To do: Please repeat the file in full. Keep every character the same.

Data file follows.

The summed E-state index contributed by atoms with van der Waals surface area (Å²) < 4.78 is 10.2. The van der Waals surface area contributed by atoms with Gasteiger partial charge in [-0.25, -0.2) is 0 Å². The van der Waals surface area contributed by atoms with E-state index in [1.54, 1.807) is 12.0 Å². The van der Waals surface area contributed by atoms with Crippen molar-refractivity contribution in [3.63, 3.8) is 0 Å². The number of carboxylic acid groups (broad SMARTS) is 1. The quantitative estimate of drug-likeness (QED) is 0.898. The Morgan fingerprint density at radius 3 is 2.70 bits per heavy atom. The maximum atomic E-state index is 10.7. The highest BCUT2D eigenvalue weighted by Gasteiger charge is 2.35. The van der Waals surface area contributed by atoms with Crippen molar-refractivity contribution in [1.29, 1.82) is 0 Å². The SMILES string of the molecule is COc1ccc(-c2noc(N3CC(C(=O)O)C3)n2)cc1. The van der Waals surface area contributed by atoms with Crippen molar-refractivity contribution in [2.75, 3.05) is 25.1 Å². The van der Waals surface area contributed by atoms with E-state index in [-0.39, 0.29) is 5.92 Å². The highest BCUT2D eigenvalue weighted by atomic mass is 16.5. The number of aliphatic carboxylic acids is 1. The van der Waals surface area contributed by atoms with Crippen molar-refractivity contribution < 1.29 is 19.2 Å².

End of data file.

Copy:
The summed E-state index contributed by atoms with van der Waals surface area (Å²) < 4.78 is 10.2. The van der Waals surface area contributed by atoms with Gasteiger partial charge in [-0.25, -0.2) is 0 Å². The van der Waals surface area contributed by atoms with E-state index in [1.54, 1.807) is 12.0 Å². The van der Waals surface area contributed by atoms with Crippen molar-refractivity contribution in [3.63, 3.8) is 0 Å². The number of carboxylic acid groups (broad SMARTS) is 1. The quantitative estimate of drug-likeness (QED) is 0.898. The Morgan fingerprint density at radius 3 is 2.70 bits per heavy atom. The maximum atomic E-state index is 10.7. The highest BCUT2D eigenvalue weighted by Gasteiger charge is 2.35. The van der Waals surface area contributed by atoms with Crippen molar-refractivity contribution in [1.29, 1.82) is 0 Å². The SMILES string of the molecule is COc1ccc(-c2noc(N3CC(C(=O)O)C3)n2)cc1. The van der Waals surface area contributed by atoms with Crippen molar-refractivity contribution in [2.75, 3.05) is 25.1 Å². The van der Waals surface area contributed by atoms with E-state index in [-0.39, 0.29) is 5.92 Å². The highest BCUT2D eigenvalue weighted by atomic mass is 16.5. The number of aliphatic carboxylic acids is 1. The van der Waals surface area contributed by atoms with Crippen molar-refractivity contribution < 1.29 is 19.2 Å².